I've experimentally verified the attack using fpLLL as the SVP oracle, and had successful key recovery in every trial. For concreteness and convenience, the lattice basis I've used is (where P is the system modulus, K is the public key, and C is the ciphertext):

$\begin{pmatrix} 1 & 0 & P \\ 0 & 1 & K \\ 0 & 0 & C \end{pmatrix}$

I actually used vanilla fpLLL on the command line, and manually typed in the numbers generated by the program. To demonstrate, I've generated this keypair just now:

Public: 914984079037409997753646956896411367020716296641338957641608068567317657086975832590795630339277510788727851945111403187181412830140879040014025475367233381190196941804342169193880920240279264797993403702890997094738006766532630568999

Private: 2502644320274784300686027905786577204651695824856428916800576785188468831099194056968432976701679611038222704877942453351051289674522482331865454722815092306

And encrypted a random key to get this ciphertext: 31156599101993645275226400017248608173867507193910625562695392661378570296553738808446028840212848623662312900007512235634449530713883849145685393866636831069585880990434485646285032107701202733953935100342846543008476824530843873800801
(The random key was: 101020355786439301914818388108389342468906297672328361246394394849844032365586)

Then I entered this into the command line by hand (the flag -a svp tells fpLLL to act as an SVP oracle):

...:~\$~/codes/fplll/fplll/fplll -a svp$\begin{pmatrix} 1 & 0 & P_i \\ 0 & 1 & K_i \\ 0 & 0 & C_i \end{pmatrix}$[values taken out of the matrix for readibility and horizontal space saving] with$P_i=$90539821999601667010016498433538092350601848065509335050382778168697877622963864208930434463149476126948597274673237394102007067278620641565896411613073030816577188842779580374266789048335983054644275218968175557708746520394332802669663 and$K_i=$914984079037409997753646956896411367020716296641338957641608068567317657086975832590795630339277510788727851945111403187181412830140879040014025475367233381190196941804342169193880920240279264797993403702890997094738006766532630568999 and$C_i=$31156599101993645275226400017248608173867507193910625562695392661378570296553738808446028840212848623662312900007512235634449530713883849145685393866636831069585880990434485646285032107701202733953935100342846543008476824530843873800801 fpLLL short vector output: [203453603089198469384658317783196545918051882397653184390372945748471804449, -20132211511540947010614907531449286044959891949349819581130241666199997596098, 101020355786439301914818388108389342468906297672328361246394394849844032365586 ] Which is of the form: [-modular_reduction_value, -s_value, plaintext] which correctly recovers the plaintext 101020355786439301914818388108389342468906297672328361246394394849844032365586 as well as the random s value used during encryption. As for parameters that foil this attack, I found that the lattice starts to contain many unrelated short vectors if either s or e are increased in size by around 16 bits, but this causes the lower 16 bits of the shared key to be corrupted, and these 16 bits can be searched by brute force... ## Conclusion So as you can see, it seems like the real question is "with what parameter sizes is$ab + e \bmod P\$ hard to invert?", and we basically happen to have a question about that here.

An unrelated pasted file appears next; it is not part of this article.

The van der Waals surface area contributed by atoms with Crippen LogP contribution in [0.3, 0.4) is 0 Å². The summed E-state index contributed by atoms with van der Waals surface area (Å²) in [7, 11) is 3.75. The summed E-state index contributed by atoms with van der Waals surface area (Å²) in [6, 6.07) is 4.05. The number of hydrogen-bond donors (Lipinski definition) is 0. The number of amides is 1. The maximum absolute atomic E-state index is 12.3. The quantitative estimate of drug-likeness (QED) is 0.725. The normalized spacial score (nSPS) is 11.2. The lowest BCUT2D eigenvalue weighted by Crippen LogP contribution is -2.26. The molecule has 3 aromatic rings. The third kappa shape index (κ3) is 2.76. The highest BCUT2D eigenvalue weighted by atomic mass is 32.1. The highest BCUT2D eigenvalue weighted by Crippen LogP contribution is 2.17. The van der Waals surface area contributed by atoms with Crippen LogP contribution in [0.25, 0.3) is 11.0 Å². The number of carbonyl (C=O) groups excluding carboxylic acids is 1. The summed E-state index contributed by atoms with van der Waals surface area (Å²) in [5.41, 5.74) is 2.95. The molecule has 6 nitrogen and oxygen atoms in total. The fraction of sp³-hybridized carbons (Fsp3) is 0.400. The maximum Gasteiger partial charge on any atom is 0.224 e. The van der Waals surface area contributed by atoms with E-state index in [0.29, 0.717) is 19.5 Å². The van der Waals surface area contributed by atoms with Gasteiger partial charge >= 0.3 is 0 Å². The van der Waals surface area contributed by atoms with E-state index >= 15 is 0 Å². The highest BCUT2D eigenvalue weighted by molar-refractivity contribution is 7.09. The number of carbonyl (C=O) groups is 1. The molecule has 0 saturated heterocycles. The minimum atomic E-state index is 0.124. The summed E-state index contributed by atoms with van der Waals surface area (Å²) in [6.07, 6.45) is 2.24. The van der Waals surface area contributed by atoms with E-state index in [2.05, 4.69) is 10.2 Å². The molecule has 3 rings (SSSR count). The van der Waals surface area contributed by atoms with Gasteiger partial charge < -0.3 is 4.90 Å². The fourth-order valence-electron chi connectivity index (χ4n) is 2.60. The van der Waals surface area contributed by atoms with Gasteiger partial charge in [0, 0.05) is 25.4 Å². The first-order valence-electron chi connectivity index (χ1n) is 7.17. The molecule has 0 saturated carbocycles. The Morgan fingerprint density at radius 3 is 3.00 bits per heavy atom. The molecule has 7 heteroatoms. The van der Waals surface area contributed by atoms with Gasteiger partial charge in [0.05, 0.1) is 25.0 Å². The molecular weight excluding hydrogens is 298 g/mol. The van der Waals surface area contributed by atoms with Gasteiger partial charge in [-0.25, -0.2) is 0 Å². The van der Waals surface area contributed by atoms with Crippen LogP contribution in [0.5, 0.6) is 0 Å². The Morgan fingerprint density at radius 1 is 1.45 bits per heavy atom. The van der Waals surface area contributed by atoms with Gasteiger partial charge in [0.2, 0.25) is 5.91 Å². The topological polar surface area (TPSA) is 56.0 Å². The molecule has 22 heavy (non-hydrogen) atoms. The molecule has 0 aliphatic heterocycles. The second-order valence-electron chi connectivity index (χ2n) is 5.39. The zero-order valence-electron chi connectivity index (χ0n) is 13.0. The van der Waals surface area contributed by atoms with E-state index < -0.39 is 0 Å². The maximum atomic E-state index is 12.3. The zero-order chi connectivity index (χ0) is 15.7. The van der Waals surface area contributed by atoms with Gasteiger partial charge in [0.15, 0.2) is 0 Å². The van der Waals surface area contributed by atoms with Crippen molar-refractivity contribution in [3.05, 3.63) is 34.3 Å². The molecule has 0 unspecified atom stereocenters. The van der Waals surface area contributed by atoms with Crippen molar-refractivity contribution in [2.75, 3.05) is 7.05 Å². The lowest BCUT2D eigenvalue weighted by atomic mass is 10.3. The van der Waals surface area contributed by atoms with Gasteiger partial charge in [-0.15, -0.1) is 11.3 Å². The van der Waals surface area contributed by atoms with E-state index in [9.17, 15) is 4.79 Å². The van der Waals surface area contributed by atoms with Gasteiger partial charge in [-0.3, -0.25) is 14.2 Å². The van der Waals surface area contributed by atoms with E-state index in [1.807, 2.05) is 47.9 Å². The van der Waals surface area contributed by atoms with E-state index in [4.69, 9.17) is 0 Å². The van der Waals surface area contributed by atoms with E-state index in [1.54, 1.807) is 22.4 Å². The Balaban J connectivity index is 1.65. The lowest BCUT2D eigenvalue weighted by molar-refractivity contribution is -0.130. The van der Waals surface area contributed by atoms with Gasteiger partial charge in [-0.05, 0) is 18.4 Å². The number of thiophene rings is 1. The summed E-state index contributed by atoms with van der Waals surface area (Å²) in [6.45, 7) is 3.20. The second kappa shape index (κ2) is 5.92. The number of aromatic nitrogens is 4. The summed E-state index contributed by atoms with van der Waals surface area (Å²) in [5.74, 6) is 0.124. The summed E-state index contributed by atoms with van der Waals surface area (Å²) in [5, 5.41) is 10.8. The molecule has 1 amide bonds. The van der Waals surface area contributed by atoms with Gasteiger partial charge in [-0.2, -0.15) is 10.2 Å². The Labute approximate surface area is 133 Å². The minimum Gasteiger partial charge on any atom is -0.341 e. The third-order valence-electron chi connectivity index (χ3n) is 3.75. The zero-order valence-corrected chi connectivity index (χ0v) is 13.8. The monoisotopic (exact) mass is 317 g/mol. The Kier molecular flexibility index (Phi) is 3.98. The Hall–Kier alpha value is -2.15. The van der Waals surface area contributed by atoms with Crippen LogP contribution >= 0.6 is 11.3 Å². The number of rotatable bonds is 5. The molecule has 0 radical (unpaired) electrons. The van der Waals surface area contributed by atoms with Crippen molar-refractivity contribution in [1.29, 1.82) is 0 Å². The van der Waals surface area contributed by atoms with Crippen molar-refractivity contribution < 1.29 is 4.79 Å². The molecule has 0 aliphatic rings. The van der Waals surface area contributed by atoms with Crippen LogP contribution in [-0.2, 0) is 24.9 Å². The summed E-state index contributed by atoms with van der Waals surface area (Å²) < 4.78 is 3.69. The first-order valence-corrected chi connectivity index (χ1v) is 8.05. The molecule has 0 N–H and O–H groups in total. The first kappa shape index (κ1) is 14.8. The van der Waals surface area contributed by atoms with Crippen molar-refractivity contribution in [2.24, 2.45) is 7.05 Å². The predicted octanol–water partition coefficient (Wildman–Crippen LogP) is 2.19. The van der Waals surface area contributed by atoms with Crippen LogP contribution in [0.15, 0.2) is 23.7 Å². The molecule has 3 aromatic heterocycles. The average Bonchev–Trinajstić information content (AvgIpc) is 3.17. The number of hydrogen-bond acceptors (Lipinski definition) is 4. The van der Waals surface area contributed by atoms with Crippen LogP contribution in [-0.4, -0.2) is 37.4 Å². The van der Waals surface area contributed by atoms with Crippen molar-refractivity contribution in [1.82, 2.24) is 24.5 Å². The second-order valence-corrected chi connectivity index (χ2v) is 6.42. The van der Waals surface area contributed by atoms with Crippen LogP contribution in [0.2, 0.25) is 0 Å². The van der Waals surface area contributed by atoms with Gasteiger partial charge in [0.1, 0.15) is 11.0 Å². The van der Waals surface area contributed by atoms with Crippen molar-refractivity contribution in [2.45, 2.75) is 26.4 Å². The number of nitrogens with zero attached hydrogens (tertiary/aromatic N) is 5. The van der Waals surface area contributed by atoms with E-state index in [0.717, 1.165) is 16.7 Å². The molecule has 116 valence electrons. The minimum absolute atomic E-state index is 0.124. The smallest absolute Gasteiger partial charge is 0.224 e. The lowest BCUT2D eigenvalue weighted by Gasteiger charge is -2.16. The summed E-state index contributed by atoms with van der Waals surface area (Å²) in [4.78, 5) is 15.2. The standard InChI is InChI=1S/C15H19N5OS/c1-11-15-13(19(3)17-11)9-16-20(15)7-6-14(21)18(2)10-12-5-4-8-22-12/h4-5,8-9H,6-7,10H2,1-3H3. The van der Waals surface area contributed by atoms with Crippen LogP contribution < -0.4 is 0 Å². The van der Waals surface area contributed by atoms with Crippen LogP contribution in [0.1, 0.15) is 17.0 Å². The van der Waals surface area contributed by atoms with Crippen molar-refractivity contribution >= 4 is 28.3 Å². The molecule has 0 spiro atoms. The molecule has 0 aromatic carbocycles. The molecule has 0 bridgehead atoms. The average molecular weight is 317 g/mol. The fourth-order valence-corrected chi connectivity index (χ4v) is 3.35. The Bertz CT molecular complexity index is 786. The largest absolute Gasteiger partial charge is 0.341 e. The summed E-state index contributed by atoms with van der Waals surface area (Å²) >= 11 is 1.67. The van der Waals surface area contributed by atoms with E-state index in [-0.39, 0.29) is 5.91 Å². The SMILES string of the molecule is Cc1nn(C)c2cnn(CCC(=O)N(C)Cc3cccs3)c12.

However, it looks like in order to really quantify that, we have to know what problem the cryptosystem reduces to (if any); Then, we can find out what the most efficient algorithms for solving that problem are and how they scale, and use that information to select secure parameter sizes.